Earlier this year, Massachusetts passed a sweeping law aimed at curbing the state’s environmental impact. Signed by Gov. Charlie Baker in March, the bill is among the nation’s most ambitious that has been codified into law, with a goal of achieving net-zero greenhouse gas emissions by 2050.
Among other things, the legislation—called the “2050 Decarbonization Roadmap”—incentivizes green energy solutions, authorizes the production of an additional 2,400 megawatts of offshore wind power and sets benchmarks for the adoption of electric vehicles. Built into the legislation are benchmark goals such as lowering emissions to 50 percent of the amount of greenhouse gas recorded in 1990 by 2030, and 75 percent lower by 2040.
Culminating years of research, the state’s Metropolitan Area Planning Council (MAPC) launched a guide last week called the Municipal Net Zero Playbook as a way to help communities efficiently and equitably meet those goals through “actionable strategies and resources,” according to a statement from the planning organization. A description included in its introduction notes it’s “an interdisciplinary tool for municipal planners, energy/sustainability staff, and volunteers that seeks to empower cities and towns to implement net zero actions within their communities. These resources will help local net zero action implementers understand their role in advancing greenhouse gas emissions reductions and advocating for critical local and state level policy changes.”
The MAPC is the largest of the state’s 13 regional planning agencies and serves 101 cities and towns in the greater Boston area.
The state’s latest climate law served as an impetus for the playbook’s creation, as it will require an “all-hands-on-deck approach,” said Department of Energy Resources Commissioner Patrick Woodcock in a statement. “Importantly, the Municipal Net Zero Playbook from MAPC will act as a vital resource in providing assistance to cities and towns across the Commonwealth to create action plans that not only reduce greenhouse emissions from buildings and transportation, but will aid in the transitioning away from the reliance of fossil fuels,” Woodcock continued.
Three of the dozen or so communities represented by the planning agency—Arlington, Melrose and Natick—served incubators to test out best practices and help in the development of the playbook.
To develop the playbook, Melrose successfully installed 10 utility pole-mounted electric vehicle charging stations in partnership with National Grid, its electric utility at the time; Arlington is recently issued a request for proposals for an “Electrification and Air Quality Master Plan” for its school system; Natick, along with neighboring communities Ashland and Holliston, is in the process of launching the MetroWest Solar and Clean Heat Challenge intended to increase the adoption of residential clean energy.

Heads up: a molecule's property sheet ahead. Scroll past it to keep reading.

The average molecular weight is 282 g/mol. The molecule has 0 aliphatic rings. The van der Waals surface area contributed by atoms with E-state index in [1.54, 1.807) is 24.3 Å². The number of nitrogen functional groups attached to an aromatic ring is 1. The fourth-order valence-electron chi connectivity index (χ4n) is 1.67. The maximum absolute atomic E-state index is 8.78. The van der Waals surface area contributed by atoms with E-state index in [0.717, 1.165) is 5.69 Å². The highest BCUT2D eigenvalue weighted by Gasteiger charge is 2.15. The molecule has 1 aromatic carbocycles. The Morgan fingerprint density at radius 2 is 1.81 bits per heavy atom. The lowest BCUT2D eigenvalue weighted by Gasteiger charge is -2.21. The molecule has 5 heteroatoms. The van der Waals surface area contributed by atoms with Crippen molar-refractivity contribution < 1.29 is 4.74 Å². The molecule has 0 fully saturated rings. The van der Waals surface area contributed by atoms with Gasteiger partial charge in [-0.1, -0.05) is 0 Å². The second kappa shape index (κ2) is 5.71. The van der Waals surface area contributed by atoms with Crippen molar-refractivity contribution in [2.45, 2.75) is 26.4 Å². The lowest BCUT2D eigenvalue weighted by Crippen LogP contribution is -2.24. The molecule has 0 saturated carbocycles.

Additionally, Melrose and Natick are early adopters of the U.S. Department of Energy’s SolSmart program, promoting the adoption of solar by streamlining zoning and permitting practices, and reducing costs.
“Drawing on over ten years of experience helping municipalities tackle clean energy and climate challenges, MAPC has compiled an interdisciplinary tool packed with best practices and actions communities can use as they develop and implement plans to accelerate toward net zero carbon emissions,” said Cammy Peterson, director of clean energy at the Massachusetts planning agency. “We’re confident the playbook’s resources will empower municipal planners, energy and sustainability staff, and local volunteers to deploy net zero actions in their communities and advocate for critical policy changes at the local and state level.”
In four distinct chapters, the resource lays out best practices for the development of a zero-emission transportation infrastructure, provides guidance on transitioning to clean buildings, describes strategic approaches for climate-smart zoning and recommends actions cities and towns can take to transition to 100 percent renewable energy.
For example, in the chapter “Clean Energy Supply,” the playbook lists 10 actions, starting with “implement green municipal aggregation,” followed by “develop a community shared solar program,” and ending with “deploy energy storage at critical facilities” and “coordinate with utilities to address major gas leaks.”
Elsewhere, in the “Net Zero Buildings” chapter, the guide lays out how to “develop an emissions performance standard” before later advocating “For funding and financing options.” Throughout, the guide is easy to interpret and there are timeframe estimates associated with each goal.
“The Baker-Polito Administration has established nation-leading climate goals, including an ambitious target of Net Zero emissions in 2050, and engaged in a comprehensive, science-based 2050 Decarbonization Roadmap to assess the pathways and strategies to decarbonize our economy while ensuring a just, equitable, and affordable transition for residents across the Commonwealth,” said Energy and Environmental Affairs Secretary Kathleen Theoharides. “Strong partnerships with our municipal partners are critical to our long-term success, and MAPC’s Municipal Net Zero Playbook serves as a great example of the many tools that are available to assist communities as they work to reduce greenhouse gas emissions and address the impacts of climate change.”
The playbook can be accessed digitally at the Metropolitan Area Planning Council’s website, mapc.org/net-zero/playbook. Development of the guide was supported by a planning assistance grant from the Massachusetts Executive Office of Energy and Environmental Affairs, with matching funding from City of Melrose, Town of Arlington, Town of Natick, MAPC funding, and support from the Barr Foundation.